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We were asked, along with 49 other designers and artists, to create an homage to the great British road sign - to mark the 50th anniversary of the scheme, in an exhibition at London's Design Museum.

We had already come up with a different concept for the road signs, using the metaphor of animals.

So we turned our attention to the vexed issue of the pavement that runs alongside the roads. Does the pavement need signs to help protect pedestrians?


Roads and pavements share the public space. A pavement never ends, it links invisibly across a road, a fact only very rarely made physical by things like zebra crossings. In some, preciously rare, instances the powers that be continue street paving over a road to make the links literal.

Using surfaces to show drivers that part of the road is shared, with vulnerable pedestrians.

The fact that pedestrians have to share the invisible links escapes car drivers entirely. They see only the road. Blind to the invisible links. The road is all there is, their road. Which they want to drive on without impediment. As fast as possible.v

People driving want to drive. They don't want to slow down, least of all stop, for a second longer than is absolutely legally necessary. People climbing into a car, or swinging their leg over a bike, are possessed by the Spirit of Velocity from the Vorticist era, a Spirit that glories in speed, and the invulnerability of gleaming metal. Pedestrians are intruding.

The passion in what I write here is because I don't drive. I walk. I am a life-long pedestrian. All my time is spend on pavements and crossing roads, dodging cars, and increasingly cyclists.

Our first sign, to protect pedestrians: urging cars not to jump red lights, or put another way, urging cars not to put pedestrians at risk when it is their turn to use the shared space.

Cars regularly ignore the lights on Walworth Road.
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The new threat

What happened with cyclists? There are a few, often on Boris bikes, wobbling about, new to the area, unsure of where to go, cycling at a gentle let-me-see-where-am-I kind of speed. But there is a new breed, I first encountered in Amsterdam. The hardened, hurtling, I-ain't-stopping cyclist, often on a racing cycle. This kind scream at pedestrians. I'd understand it if the screams came when pedestrians were dithering on the road in the way of cyclists who had right of way, but I have been screamed at crossing lights that were green for me, as cyclists whizzed through red lights, and, most alarmingly, walking on the pavement.

Speeding along a pavement on a steel vehicle.
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Signs have gone up in Stockholm, warning pedestrians of a new threat, pedestrians using their smart phones whilst walking. A year or so ago, several accidents were reported caused by people so absorbed by playing Pokémon Go they stepped out into speeding traffic.


After we make the pavements safe by stopping cars jumping red lights, and encouraging cyclists to use only the roads, we have a new risk to mitigate: the zombie phone user.

We suggest signs placed low down, the only sliver of the phone-user's vision not filled by the phone screen.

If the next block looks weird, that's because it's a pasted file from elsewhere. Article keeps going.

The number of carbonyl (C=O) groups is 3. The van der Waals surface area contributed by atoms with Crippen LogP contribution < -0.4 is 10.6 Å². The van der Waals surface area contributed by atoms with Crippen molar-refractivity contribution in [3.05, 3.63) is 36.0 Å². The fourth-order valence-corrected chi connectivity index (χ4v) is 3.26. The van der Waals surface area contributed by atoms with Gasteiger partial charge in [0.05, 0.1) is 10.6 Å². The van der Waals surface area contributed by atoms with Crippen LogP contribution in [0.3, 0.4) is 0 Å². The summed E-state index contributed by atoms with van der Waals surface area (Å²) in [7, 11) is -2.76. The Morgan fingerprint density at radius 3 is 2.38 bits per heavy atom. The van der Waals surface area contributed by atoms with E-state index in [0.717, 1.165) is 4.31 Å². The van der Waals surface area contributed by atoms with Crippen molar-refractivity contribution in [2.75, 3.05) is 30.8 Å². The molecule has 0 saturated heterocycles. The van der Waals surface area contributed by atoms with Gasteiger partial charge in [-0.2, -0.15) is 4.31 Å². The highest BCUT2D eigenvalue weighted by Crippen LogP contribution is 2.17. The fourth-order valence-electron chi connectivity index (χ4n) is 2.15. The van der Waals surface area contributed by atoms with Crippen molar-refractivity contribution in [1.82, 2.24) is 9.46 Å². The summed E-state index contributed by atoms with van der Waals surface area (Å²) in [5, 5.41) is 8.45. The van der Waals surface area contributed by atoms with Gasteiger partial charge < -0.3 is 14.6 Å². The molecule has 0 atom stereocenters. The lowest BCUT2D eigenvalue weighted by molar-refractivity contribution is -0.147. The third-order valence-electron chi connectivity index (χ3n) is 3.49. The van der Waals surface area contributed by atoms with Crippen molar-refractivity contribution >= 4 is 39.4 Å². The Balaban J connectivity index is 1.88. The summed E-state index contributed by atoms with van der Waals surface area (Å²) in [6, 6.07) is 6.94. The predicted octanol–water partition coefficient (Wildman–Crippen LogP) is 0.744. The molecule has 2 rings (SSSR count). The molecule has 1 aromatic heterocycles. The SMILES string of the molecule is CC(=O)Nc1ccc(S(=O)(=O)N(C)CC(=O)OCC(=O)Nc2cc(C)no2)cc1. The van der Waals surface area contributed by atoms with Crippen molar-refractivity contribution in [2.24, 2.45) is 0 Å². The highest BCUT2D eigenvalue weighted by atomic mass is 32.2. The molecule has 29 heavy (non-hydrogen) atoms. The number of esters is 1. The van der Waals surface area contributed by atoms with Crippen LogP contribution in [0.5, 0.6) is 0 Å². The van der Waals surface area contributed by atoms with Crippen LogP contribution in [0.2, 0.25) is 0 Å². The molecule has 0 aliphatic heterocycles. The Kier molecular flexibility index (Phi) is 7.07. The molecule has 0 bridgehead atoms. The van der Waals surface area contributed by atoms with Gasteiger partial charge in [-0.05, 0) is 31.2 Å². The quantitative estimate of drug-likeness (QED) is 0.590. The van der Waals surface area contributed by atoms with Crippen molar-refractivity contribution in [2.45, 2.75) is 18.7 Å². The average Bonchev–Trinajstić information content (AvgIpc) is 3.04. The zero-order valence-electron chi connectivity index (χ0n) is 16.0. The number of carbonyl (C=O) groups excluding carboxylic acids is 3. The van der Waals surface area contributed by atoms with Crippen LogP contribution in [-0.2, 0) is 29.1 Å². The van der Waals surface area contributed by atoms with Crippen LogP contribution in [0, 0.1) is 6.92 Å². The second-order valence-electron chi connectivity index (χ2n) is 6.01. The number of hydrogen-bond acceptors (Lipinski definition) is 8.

Smart phones make us dumb - waking as if in a digital dreamworld.
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Celebratory exhibition at London's Design Museum.
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We have produced a series of design ruminations and thoughts on the fifty year-old British road sign system; possibly the most important graphic design project in the world. The posts are:

A reimagining of the signs in animal form.

Playing with what the signs can mean.

Our designs for a celebratory exhibition at the Design Museum.


Today sees the issue of our Windmill & Watermill stamps for the Royal Mail. It is the culmination of months of work and a fair bit of traveling around the UK by our commissioned photographer Phil Sayer. Here are some of his images that capture 'venerable' buildings nestling in the British landscape.


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The design of the mills are a consequence of the prevailing weather and geological conditions; the sails of a windmill will not turn without a good supply of wind and a waterwheel will not turn without a steady flow of water. It is not surprising then that windmills are often landmarks on the local skyline while watermills can be found nestling high up in hilltop valleys where the water force is manageable. Our original thoughts for the stamps were to reflect the mills' natural relationship with the land.




William Morris was a founder of the Society for the Protection of Ancient Buildings (SPAB). His 1877 manifesto called for the protection of ancient buildings so that they could be handed down "...instructive and venerable to those that come after us."

During our mill visits it began to seem like Morris' ideas were seeping into our work. As the project developed we really fell for the ingenuity of each mill; the architecture dictated by location, the harnessing of power dependent on nature, and the use of force cleverly diverted into some repetitive mechanised task.

This deceptively simple technology remains 'instructive and venerable' as Morris described it 140 years ago — and it becomes more prescient as we struggle to resolve the challenges of climate change.

See the stamps: Instructive & Venerable

Ian Chilvers


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